Scott Wiener wants to know if preservation could hinder San Francisco’s future 

The mark of history is everywhere in San Francisco and the Historic Preservation Commission, by its very nature, leans toward preserving it.

But Supervisor Scott Wiener wants more information on exactly how preservation goals might conflict with The City’s other priorities, like providing affordable housing near public transit, or even pedestrian safety.

Noting the anger of preservationists over a new North Beach Library branch set to replace one built in 1959, Wiener said he will be raising questions at Monday’s meeting of the Land Use and Economic Development Committee about how to strike a balance between The City’s past and its future.

An environmental impact report for the new library was unanimously passed last week by the Planning Commission, but the approval process went on two or three years longer due to preservationist attempts to save it.

“For many people, myself included, it is not a building that should be preserved at the expense of a new library and open space for the community,” Wiener said about the plan to raze the old building, build a new branch and shore up some of the green space around the Joe DiMaggio Playground.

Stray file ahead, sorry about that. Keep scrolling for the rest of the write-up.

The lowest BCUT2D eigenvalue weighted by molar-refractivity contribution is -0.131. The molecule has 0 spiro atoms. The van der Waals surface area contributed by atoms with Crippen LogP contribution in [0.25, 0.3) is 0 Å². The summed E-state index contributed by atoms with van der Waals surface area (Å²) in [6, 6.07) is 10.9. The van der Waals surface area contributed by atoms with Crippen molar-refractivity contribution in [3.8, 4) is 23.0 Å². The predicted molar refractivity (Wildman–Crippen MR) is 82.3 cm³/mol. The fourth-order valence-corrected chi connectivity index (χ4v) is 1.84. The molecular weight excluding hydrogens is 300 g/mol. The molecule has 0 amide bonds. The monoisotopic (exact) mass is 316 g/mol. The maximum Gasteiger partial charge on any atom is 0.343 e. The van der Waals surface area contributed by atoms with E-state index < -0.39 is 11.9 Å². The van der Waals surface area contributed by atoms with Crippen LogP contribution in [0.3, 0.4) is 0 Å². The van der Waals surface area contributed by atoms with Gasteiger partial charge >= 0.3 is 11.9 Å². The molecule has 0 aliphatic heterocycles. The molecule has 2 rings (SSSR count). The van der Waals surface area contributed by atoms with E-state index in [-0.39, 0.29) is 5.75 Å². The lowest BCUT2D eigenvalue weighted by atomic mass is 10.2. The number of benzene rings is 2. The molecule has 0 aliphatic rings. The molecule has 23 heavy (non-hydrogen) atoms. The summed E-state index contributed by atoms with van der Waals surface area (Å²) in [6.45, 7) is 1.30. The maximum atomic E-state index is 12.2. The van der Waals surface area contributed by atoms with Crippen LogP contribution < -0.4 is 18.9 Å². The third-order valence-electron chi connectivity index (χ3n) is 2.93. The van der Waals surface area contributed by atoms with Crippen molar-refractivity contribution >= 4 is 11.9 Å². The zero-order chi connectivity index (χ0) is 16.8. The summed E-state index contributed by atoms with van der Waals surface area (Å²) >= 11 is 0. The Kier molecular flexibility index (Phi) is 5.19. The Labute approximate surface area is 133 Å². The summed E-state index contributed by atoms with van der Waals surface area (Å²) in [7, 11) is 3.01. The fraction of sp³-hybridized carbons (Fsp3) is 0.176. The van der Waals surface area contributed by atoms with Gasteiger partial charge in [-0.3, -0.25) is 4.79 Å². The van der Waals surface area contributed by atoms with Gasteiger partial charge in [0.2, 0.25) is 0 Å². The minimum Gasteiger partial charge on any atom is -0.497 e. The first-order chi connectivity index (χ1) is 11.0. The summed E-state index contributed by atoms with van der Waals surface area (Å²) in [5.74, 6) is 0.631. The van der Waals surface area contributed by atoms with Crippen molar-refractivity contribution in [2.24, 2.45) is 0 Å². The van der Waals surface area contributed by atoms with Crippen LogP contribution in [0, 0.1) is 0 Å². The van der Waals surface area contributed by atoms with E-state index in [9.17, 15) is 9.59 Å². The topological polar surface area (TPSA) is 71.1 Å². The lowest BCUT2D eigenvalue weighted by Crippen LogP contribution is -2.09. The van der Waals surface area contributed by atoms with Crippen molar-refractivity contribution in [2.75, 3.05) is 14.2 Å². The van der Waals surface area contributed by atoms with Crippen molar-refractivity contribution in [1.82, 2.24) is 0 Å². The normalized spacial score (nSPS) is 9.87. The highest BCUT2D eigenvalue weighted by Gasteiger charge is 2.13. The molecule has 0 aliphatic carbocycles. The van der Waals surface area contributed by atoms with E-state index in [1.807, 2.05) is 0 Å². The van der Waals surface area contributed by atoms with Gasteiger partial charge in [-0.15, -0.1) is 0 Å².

Wiener said other potential conflicts exist at historic sites like unused Muni bus shelters, shuttered Golden Gate Park public restrooms commonly used by vagrants, and the median of Dolores Street, which might prevent safety updates to crosswalks near Dolores Park.

Wiener said he was a supporter of the voter-approved Proposition J that launched the Historic Preservation Commission in 2008, and supports the board’s goals in general.

“This will be a discussion about where you draw the line,” Wiener said. “The key is not having tunnel vision and making preservation decisions in a vacuum.”

The Planning Commission periodically conducts surveys of The City’s potentially historic resources, which supervisors decide whether to endorse as landmarks or districts, such as Alamo Square. Once that happens, the Preservation Commission has decision-making powers in those areas, like a Planning Commission would for a non-historic project.

Projects involving historic resources require more time and money to execute because they often involve hiring firms to draft environmental impact reports and the like.

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Dan Schreiber

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